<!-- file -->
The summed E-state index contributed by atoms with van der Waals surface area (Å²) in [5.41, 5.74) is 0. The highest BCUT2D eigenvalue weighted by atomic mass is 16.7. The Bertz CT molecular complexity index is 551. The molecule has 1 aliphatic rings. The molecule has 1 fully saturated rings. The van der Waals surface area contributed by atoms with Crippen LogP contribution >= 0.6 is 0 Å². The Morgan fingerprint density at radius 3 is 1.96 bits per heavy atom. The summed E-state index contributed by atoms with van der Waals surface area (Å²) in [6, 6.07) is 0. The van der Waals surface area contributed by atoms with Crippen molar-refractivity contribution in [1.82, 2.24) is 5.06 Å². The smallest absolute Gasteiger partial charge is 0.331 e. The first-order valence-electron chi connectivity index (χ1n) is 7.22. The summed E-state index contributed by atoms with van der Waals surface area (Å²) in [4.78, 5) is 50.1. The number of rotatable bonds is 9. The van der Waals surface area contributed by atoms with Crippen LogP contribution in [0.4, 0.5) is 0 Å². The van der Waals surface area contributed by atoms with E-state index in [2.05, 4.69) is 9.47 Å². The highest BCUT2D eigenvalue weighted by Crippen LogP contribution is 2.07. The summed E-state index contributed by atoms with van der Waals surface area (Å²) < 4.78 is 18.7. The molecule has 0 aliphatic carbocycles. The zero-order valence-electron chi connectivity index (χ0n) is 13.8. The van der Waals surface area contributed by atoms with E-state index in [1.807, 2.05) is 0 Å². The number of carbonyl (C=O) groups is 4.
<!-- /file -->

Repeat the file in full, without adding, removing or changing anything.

The summed E-state index contributed by atoms with van der Waals surface area (Å²) in [5.41, 5.74) is 0. The highest BCUT2D eigenvalue weighted by atomic mass is 16.7. The Bertz CT molecular complexity index is 551. The molecule has 1 aliphatic rings. The molecule has 1 fully saturated rings. The van der Waals surface area contributed by atoms with Crippen LogP contribution >= 0.6 is 0 Å². The Morgan fingerprint density at radius 3 is 1.96 bits per heavy atom. The summed E-state index contributed by atoms with van der Waals surface area (Å²) in [6, 6.07) is 0. The van der Waals surface area contributed by atoms with Crippen molar-refractivity contribution in [1.82, 2.24) is 5.06 Å². The smallest absolute Gasteiger partial charge is 0.331 e. The first-order valence-electron chi connectivity index (χ1n) is 7.22. The summed E-state index contributed by atoms with van der Waals surface area (Å²) in [4.78, 5) is 50.1. The number of rotatable bonds is 9. The van der Waals surface area contributed by atoms with Crippen LogP contribution in [0.4, 0.5) is 0 Å². The van der Waals surface area contributed by atoms with E-state index in [2.05, 4.69) is 9.47 Å². The highest BCUT2D eigenvalue weighted by Crippen LogP contribution is 2.07. The summed E-state index contributed by atoms with van der Waals surface area (Å²) < 4.78 is 18.7. The molecule has 0 aliphatic carbocycles. The zero-order valence-electron chi connectivity index (χ0n) is 13.8. The van der Waals surface area contributed by atoms with E-state index in [1.807, 2.05) is 0 Å². The number of carbonyl (C=O) groups is 4.